USA also got its fingers burned with the Bay of Pigs fiasco which in many ways entrenched Fidel’s position in Cuba and wider. So much so Fidel was seen to be someone who could challenge the military might of USA and win. In fact Fidel is a product of USA policy.

        He is or was a formidable foe. Best to be avoided at all costs.

      • I’m asking more pragmatically, in terms of the interests of the USA, what is holding them back? Their oil lobbyists? Lack of popular sanction? The lack of a UN mandate? Any type of aggressive tactic would naturally impact oil prices, but beyond that? The USA has much to gain and a little to lose, but the argument “it wouldn’t resonate with most in the rest of the continent” seems mute when the rest of SA is sitting quietly on the sidelines tolerating this tyrannical regime, which is profoundly unethical. They’ll end up with an oil drenched zimbabwe at their doorstep before long. It’ time the USA took action. I cannot see the opportunity for intervention getting much clearer. Hell, i miss Reagan!!!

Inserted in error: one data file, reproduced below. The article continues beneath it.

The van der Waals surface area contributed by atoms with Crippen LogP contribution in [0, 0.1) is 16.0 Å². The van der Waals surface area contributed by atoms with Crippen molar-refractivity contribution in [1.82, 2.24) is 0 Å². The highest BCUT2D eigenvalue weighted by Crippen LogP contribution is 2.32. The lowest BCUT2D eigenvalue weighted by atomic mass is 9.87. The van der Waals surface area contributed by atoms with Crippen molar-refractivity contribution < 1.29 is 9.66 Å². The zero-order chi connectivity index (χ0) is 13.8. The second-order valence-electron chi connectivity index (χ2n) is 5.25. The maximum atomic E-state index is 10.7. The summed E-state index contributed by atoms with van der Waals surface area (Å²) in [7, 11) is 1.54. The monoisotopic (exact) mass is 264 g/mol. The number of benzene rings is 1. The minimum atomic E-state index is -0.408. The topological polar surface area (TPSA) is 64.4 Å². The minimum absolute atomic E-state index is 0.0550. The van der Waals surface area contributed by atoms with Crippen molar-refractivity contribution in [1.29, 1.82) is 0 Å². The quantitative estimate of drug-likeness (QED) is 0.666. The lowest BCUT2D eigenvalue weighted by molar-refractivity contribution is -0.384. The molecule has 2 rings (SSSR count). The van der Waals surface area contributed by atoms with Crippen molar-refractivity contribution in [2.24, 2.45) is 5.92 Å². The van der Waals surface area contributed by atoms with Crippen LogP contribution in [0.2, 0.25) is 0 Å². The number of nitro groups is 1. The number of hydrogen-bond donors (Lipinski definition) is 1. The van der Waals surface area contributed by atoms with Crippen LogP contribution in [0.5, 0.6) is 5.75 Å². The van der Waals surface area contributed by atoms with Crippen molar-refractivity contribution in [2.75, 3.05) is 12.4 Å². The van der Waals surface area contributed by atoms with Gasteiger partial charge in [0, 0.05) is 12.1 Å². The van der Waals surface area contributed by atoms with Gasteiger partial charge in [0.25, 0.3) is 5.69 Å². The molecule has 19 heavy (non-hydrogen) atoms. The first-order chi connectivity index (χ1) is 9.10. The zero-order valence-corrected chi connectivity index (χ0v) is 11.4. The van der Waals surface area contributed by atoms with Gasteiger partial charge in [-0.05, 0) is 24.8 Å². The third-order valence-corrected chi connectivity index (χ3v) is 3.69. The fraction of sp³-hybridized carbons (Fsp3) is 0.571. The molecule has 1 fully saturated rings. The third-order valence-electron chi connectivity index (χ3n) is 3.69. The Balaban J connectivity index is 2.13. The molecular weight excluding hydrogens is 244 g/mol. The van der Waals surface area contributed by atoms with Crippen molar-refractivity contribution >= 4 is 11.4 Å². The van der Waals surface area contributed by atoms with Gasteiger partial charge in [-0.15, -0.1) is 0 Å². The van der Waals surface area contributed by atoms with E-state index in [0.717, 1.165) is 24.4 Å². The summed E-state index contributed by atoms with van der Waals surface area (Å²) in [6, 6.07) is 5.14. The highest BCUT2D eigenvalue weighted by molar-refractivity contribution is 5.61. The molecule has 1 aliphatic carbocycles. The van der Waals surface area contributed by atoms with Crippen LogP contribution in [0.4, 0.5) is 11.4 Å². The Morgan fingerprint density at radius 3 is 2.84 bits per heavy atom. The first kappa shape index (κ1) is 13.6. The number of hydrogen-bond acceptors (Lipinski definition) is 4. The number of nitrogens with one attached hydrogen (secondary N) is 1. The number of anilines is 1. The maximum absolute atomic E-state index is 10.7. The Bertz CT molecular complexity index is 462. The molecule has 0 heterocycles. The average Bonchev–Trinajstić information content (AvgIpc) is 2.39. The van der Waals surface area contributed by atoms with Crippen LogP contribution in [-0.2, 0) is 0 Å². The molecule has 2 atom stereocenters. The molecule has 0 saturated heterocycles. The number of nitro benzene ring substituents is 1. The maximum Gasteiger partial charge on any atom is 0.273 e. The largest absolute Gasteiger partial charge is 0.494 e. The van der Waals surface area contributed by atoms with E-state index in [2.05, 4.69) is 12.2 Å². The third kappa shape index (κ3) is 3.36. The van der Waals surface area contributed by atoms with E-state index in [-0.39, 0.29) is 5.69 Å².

• There are way bigger strategic concerns for the U.S. -> Iran, North Korea, Syria, Crimea, Ungoverned Spaces (Somalia/Yemen/Tribally Administered Territories in Pakistan). Venezuela is not even top five in a list of places where a compelling National Security interest could force gringo military engagement. In those circumstances, my sense is that Venezuela looks like a giant distraction to gringo military planners. A distraction with quagmire-y potentia. (Te imaginas a unos Marines tratando de apagar una insurgencia in Antimano? They better bring a bunch of body bags.)